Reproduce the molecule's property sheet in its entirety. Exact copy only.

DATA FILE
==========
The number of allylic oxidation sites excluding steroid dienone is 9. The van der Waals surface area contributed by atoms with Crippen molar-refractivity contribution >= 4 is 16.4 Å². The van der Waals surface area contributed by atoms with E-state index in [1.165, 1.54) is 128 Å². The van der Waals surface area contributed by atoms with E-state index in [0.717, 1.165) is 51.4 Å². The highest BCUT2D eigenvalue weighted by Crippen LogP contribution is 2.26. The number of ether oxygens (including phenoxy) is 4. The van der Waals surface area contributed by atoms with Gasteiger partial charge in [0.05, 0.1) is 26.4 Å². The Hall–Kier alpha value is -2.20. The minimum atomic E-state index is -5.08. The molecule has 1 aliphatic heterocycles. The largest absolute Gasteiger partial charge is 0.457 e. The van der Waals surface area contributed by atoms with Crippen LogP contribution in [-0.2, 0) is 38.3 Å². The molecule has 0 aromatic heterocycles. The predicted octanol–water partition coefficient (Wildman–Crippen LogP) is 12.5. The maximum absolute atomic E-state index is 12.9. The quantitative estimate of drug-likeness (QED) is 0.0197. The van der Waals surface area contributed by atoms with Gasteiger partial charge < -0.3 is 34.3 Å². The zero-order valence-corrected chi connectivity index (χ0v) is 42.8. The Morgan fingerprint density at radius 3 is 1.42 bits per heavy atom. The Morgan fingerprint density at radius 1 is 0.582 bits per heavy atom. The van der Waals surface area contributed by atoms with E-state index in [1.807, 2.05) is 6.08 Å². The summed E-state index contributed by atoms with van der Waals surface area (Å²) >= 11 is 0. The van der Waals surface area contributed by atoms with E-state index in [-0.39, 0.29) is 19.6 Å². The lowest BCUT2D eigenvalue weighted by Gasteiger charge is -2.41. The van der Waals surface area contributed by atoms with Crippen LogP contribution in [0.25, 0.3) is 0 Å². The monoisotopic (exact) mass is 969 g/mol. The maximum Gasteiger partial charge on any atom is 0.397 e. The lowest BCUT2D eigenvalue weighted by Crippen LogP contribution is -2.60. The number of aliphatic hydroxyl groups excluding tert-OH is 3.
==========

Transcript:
The number of allylic oxidation sites excluding steroid dienone is 9. The van der Waals surface area contributed by atoms with Crippen molar-refractivity contribution >= 4 is 16.4 Å². The van der Waals surface area contributed by atoms with E-state index in [1.165, 1.54) is 128 Å². The van der Waals surface area contributed by atoms with E-state index in [0.717, 1.165) is 51.4 Å². The highest BCUT2D eigenvalue weighted by Crippen LogP contribution is 2.26. The number of ether oxygens (including phenoxy) is 4. The van der Waals surface area contributed by atoms with Gasteiger partial charge in [0.05, 0.1) is 26.4 Å². The Hall–Kier alpha value is -2.20. The minimum atomic E-state index is -5.08. The molecule has 1 aliphatic heterocycles. The largest absolute Gasteiger partial charge is 0.457 e. The van der Waals surface area contributed by atoms with Crippen LogP contribution in [-0.2, 0) is 38.3 Å². The molecule has 0 aromatic heterocycles. The predicted octanol–water partition coefficient (Wildman–Crippen LogP) is 12.5. The maximum absolute atomic E-state index is 12.9. The quantitative estimate of drug-likeness (QED) is 0.0197. The van der Waals surface area contributed by atoms with Gasteiger partial charge < -0.3 is 34.3 Å². The zero-order valence-corrected chi connectivity index (χ0v) is 42.8. The Morgan fingerprint density at radius 3 is 1.42 bits per heavy atom. The Morgan fingerprint density at radius 1 is 0.582 bits per heavy atom. The van der Waals surface area contributed by atoms with E-state index in [1.807, 2.05) is 6.08 Å². The summed E-state index contributed by atoms with van der Waals surface area (Å²) >= 11 is 0. The van der Waals surface area contributed by atoms with E-state index in [-0.39, 0.29) is 19.6 Å². The lowest BCUT2D eigenvalue weighted by Gasteiger charge is -2.41. The van der Waals surface area contributed by atoms with Crippen LogP contribution in [0.25, 0.3) is 0 Å². The monoisotopic (exact) mass is 969 g/mol. The maximum Gasteiger partial charge on any atom is 0.397 e. The lowest BCUT2D eigenvalue weighted by Crippen LogP contribution is -2.60. The number of aliphatic hydroxyl groups excluding tert-OH is 3.